Photos taken on my iphone and a nikon L6 digital point-and-shoot
Its been a few months now since I started using the Mamiya as my main camera, and.. I have some thoughts. Let me first say that I consider the Mamiya RB67 to be the mother of all roll film cameras, and it's understandable that one who enjoys shooting film might gravitate towards this camera, as I did. They're fully mechanical, the negatives are huge, the lenses are sharp as fuck, and the process of working with it is really enjoyable, at least in my opinion. It's an overall …Read More
To the uninformed the Olympus AF-1, Or the "Super" version in my case, looks like a very appealing camera. It is automatic, reasonably well made, and has a fast 35mm F/2.8 lens. How can you go wrong at the price that they go for, right? And to be fair it does have a lot of features I like, but …Read More
Style. Its something that is valued highly by artists. People spend years, decades even, perfecting their unique creative style. In photography, it may be how you compose your photographs, it could be the subject matter of your images, or it may just be the color scheme you apply to your photographs in Photoshop or Lightroom.
I photograph what might fall into the genre of "documentary" photographs. But that being said, my subjects, while they are most often photographed for a project of some kind, are wide ranged and extremely varied. Because of this, in the past I have been very preoccupied by trying to discover some sort of distinct style within myself. In this endeavor, my efforts have bordered on obsession, and even my photographs themselves have suffered because of it at times. Why I did this, i honestly can't fully explain. I know It was sparked by a professor that remarked on several occasions that my photographs lacked coherence and direction, but beyond that I don't know. Maybe it was some kind of creative boredom, or perhaps it was insecurity in the validity of my work. What I do know is that it has always been an unseen undertone of my creative process.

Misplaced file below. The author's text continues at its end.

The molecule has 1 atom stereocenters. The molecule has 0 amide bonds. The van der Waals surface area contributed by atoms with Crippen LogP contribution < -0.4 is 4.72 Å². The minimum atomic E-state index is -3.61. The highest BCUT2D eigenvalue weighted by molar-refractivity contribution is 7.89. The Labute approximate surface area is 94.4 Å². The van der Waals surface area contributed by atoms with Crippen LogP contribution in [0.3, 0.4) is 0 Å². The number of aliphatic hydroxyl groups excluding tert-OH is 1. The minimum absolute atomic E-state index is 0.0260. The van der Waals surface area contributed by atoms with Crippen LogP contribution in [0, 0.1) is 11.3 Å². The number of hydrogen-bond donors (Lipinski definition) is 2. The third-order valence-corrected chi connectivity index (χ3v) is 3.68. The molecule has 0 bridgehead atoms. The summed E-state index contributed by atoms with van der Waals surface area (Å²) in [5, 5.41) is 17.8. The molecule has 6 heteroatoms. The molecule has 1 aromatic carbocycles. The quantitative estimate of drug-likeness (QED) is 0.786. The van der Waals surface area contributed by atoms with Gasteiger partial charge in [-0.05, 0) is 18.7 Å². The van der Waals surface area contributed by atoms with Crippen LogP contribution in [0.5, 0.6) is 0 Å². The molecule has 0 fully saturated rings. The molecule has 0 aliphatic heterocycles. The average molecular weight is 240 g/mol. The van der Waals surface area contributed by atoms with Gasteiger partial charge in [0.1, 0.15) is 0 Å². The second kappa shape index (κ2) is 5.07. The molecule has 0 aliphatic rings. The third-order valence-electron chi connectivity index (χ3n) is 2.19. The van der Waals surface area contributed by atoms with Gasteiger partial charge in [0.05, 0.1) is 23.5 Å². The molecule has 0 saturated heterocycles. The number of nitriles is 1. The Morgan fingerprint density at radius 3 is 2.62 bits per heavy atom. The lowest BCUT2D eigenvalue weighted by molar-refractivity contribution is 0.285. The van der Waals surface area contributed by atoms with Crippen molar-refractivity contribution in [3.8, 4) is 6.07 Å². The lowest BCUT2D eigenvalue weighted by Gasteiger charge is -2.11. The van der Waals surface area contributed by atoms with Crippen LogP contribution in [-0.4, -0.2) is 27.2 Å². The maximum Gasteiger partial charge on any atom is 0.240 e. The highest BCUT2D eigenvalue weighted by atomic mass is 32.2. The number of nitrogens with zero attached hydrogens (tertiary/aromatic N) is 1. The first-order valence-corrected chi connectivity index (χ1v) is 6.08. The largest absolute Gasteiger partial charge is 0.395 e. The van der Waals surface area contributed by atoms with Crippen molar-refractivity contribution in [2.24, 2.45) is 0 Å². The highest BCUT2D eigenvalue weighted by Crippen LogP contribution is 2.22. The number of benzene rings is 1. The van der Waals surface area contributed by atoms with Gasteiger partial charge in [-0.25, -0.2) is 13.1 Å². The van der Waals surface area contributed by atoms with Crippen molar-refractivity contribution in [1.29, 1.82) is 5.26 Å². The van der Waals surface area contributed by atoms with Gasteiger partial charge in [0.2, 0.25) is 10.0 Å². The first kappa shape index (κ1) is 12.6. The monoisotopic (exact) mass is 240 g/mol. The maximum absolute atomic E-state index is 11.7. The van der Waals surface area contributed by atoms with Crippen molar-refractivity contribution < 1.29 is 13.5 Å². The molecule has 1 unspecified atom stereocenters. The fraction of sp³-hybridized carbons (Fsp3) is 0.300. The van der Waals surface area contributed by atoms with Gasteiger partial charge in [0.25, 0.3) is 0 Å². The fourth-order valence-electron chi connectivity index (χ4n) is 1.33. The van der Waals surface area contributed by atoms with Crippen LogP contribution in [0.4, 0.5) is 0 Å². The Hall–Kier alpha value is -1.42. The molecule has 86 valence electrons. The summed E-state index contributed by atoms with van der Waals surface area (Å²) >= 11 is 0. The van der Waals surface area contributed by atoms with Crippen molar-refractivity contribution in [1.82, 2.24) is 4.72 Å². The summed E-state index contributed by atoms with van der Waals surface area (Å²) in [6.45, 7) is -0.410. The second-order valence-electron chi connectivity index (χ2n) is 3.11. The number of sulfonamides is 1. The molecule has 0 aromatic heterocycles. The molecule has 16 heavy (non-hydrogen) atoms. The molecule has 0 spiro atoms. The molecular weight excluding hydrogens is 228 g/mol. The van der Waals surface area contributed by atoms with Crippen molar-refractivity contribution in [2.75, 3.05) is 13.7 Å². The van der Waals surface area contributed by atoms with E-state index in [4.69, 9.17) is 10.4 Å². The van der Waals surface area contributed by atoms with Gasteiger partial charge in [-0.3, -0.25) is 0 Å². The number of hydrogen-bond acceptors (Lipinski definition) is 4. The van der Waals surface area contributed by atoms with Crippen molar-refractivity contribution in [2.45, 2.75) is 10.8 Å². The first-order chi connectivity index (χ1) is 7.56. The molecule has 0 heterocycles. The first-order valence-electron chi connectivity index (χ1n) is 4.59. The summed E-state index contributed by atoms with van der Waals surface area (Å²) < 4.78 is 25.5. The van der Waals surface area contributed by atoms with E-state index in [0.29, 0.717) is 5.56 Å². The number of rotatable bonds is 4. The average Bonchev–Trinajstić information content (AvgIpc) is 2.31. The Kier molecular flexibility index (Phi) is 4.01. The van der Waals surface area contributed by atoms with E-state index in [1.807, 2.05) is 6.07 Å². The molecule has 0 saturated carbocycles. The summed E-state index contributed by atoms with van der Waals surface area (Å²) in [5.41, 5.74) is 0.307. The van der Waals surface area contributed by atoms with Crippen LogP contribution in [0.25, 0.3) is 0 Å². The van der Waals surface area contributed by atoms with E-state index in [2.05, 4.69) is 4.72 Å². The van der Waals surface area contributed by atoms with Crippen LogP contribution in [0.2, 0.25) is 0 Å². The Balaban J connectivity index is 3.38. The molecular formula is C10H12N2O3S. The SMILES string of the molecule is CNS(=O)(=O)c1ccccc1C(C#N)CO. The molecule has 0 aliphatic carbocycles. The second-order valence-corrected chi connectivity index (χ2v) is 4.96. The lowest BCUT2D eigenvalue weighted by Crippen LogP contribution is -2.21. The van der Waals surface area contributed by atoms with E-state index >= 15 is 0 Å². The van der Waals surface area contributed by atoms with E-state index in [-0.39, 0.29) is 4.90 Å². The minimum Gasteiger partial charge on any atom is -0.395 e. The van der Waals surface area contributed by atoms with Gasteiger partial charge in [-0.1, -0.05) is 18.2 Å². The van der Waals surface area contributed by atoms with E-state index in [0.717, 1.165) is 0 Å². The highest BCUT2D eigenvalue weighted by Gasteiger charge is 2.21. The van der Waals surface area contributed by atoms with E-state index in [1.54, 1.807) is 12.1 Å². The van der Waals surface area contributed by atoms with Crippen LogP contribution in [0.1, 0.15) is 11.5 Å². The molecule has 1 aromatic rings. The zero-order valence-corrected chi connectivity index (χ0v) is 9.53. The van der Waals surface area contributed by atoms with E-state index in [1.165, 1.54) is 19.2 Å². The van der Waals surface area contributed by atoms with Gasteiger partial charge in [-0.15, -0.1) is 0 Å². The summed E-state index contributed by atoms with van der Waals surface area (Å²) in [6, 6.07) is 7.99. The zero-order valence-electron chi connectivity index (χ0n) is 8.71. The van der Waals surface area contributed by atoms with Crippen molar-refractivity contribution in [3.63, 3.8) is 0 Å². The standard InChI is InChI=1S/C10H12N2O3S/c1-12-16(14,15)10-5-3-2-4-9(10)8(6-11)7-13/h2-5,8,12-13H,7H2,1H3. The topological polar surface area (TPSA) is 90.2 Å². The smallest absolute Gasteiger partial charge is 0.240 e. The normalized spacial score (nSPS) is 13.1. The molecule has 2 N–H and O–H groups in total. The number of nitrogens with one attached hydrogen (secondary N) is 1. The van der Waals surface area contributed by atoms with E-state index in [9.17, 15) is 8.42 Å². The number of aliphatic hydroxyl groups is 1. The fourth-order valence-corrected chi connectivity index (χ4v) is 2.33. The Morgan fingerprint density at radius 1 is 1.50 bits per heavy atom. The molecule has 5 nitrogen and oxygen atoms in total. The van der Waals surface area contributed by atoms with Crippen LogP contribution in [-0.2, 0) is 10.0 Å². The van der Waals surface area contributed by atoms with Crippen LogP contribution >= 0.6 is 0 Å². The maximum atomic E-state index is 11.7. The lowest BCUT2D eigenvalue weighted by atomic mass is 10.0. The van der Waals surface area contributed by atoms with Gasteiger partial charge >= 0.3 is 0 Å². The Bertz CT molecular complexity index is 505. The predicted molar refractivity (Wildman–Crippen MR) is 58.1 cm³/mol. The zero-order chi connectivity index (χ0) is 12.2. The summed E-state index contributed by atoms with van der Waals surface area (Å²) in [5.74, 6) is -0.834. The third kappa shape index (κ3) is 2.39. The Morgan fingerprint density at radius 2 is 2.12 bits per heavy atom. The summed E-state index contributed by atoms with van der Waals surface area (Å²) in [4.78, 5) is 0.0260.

The thing is, the more I look at my own work, the more I realize that the whole idea of "finding your style" is nonsense. Looking back at my own work, I can see a clear style within each phase of my work, as well as a widespread look that my images have had almost since I started taking photographs. While it is true that you can make a conscious decision to imprint a desired look to your photographs, when it comes to finding your own style, only time will tell what that may be. The more I think about it, the more I am of the mindset that if you don't have a style already, you just haven't taken enough photographs to find it.
It's just after 1:30 am as I'm writing this. I should be asleep, but instead I'm writing. Thats a thing I'm trying to do more often - just write. I have pages and pages of notes going on my phone for this reason. Most of them are sort of meaningless, or only meaningful to me, but there are a few ideas I think are worth sharing, and this is one of them.
Your Influences don't define you …Read More
For a while now I have been getting less and less interested in image quality. And not in that photo hipster way where I want my photos to look like s*** quality-wise. I am beginning to simply place far more value in the usability, process, and techniques associated with cameras than their image quality alone. Over the past 6 months or so I have had the pleasure of trying out dozens of different film cameras. While there have beenRead More
When starting out in film photography, a normal lens should be among the first lenses you should buy. They're compact, easy to compose with, and best of all, they can be used for just about anything you'll want to shoot. There are about a million different 50mm lenses available for any given mount, but nikons lineup is even more intimidating because of the confusing labels given to certain lenses …Read More